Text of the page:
Religion is just one of the many "barriers" that a lot of liberals talk about. Others include sexuality, race, disability, or even height. Do you think Americans would ever vote for someone who was paralyzed even if that person had tons of experience and charisma? Liberals are right in that these barriers exist, but conservatives are also right in that we should have more faith in people to do the right thing. I guess the best thing we can do is just encourage everyone to try.

I will happily add your blog to my blogroll. Thanks again for the comment.

Nikki said...

Anthony,
I also do believe that Harry Reid doesn't get hammered because he is liberal. Also he does seem to get headlines as The Speaker of the House and he makes comments contrary to his Mormon beliefs which I find interesting. he spoke at BYU a while ago and it was of course all over the papers here (Utah). He basically called Mormons narrow minded and influenced too much by leaders of the passed like Ezra Taft Benson who was the Secratary of Agriculture under Eisenhower, a Staunch Republican. While our belief system definately influences our political philosophy leaders have never publicly announced party affiliation etc. Though there has been Church intervention when it comes to moral issues such as gay marriage and gambling. The Church did send its members out in California and Nevada a few years ago when there was a vote on the laws in those state to change the definition of marriage during the Clinton administration. While Harry Reid is probably left alone in the public arena, within his religious arena he is ridiculed. Admittedly so, I have taken my cracks at him!!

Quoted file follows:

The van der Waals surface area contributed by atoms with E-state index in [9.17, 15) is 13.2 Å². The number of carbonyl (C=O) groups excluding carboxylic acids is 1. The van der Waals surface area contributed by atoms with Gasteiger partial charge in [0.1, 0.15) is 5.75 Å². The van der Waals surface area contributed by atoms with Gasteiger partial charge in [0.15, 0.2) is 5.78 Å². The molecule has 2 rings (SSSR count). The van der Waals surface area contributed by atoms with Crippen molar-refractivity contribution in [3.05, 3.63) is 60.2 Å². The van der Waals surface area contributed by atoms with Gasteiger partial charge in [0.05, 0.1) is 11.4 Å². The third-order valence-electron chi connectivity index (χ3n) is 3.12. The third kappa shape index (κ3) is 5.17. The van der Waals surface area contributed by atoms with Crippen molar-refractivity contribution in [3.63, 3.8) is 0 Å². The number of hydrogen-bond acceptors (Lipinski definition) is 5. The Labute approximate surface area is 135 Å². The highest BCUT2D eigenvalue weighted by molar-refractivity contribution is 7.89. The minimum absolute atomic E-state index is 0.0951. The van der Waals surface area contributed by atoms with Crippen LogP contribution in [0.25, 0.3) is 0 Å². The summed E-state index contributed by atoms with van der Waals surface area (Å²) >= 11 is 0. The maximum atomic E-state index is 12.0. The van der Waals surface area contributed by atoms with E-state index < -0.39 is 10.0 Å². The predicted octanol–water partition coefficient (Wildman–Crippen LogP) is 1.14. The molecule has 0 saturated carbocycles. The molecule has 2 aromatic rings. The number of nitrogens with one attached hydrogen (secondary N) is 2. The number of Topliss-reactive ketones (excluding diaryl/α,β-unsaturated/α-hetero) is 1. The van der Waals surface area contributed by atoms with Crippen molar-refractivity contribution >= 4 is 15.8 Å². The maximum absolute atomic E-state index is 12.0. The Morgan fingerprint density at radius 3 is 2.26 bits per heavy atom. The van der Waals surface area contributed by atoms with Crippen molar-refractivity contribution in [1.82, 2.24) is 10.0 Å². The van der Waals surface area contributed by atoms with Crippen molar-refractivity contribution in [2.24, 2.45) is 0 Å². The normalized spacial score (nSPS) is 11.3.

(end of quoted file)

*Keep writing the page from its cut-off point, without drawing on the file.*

I don't think Americans would vote for someone in a wheel chair, like FDR, just because I think Americans are into the "movie star" image. While Bush was inarticulate and deemed to be lower in intelligence than MOST, I think THAT in itself was embarassing to Americans to not have a smooth talker like Clinton. However there would be those sanctimonious liberals that would support Christopher Reeve just because it would mean they were open minded!!
Nikki
PS. I find myself questioning my grammar and watching my spelling since you are a professor AAAHHHH! The anxiety!! Please forgive any grammatical and spelling errors!! I tend to write like I talk.....which is probably a no no!!!